Tools

Not only is the actual crime scene as a whole important to protect in order to avoid contamination the tools used pose just as big of a threat. Simple measures can be taken by an investigator to ensure the integrity of DNA evidence. Tools can easily transfer DNA from one crime scene to another. Fingerprint brushes, for example, can retain the DNA they pick up and create contaminated evidence. In order to ensure there will not be a transfer of DNA on brushes, they should not be reused.[1] Each scene should get a new one. This tip is especially important in situations like homicide cases, where DNA is a crucial factor. Paying the extra six to nine dollars for an extra brush may be the difference in contaminated evidence and alleviating questions. Gloves are another tool that need to be carefully handled in a crime scene. There is no guarantee that gloves will permit contamination. The key is to change gloves often.[1] If one fails to do so, they can be contaminated by obvious reasons like touching blood and other fluids, but also simple movements such as covering your mouth when you sneeze and scratching your face. Like brushes, gloves are extremely cheap and should be disposed of and changed whenever they may have been compromised.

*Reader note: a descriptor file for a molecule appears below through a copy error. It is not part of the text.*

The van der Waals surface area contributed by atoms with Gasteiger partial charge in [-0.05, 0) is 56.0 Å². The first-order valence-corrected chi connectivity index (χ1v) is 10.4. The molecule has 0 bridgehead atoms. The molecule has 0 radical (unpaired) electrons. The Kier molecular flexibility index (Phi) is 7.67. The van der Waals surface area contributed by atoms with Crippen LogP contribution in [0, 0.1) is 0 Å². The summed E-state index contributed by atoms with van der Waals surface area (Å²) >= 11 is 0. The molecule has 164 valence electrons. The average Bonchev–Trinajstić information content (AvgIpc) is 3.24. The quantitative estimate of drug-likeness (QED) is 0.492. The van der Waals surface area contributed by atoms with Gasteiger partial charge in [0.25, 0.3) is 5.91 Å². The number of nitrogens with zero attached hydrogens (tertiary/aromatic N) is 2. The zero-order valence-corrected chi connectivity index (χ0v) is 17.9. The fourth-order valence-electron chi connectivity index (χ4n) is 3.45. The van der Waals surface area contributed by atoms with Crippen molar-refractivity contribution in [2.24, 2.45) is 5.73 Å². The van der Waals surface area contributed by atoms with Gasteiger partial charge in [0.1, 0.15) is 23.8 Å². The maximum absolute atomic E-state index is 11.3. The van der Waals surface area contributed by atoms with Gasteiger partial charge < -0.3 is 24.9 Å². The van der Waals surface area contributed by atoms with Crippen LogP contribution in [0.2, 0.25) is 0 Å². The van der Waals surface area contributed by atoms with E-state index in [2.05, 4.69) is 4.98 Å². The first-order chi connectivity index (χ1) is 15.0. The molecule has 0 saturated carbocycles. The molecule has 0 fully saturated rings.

Cases

Many trials involve highly technical testimony about the chemistry and biology of evidence and the physics of how it was analyzed.[1] The goal should always be to eliminate questions before they become an issue; aim to never lose a case on a technicality. On cases that go to court, any unexplained evidence collected at the scene needs to be identified. Unidentified evidence such as latent fingerprints, shoe tracks, hair, blood, and DNA swabbing will need to be identified.[1]

Adam Scott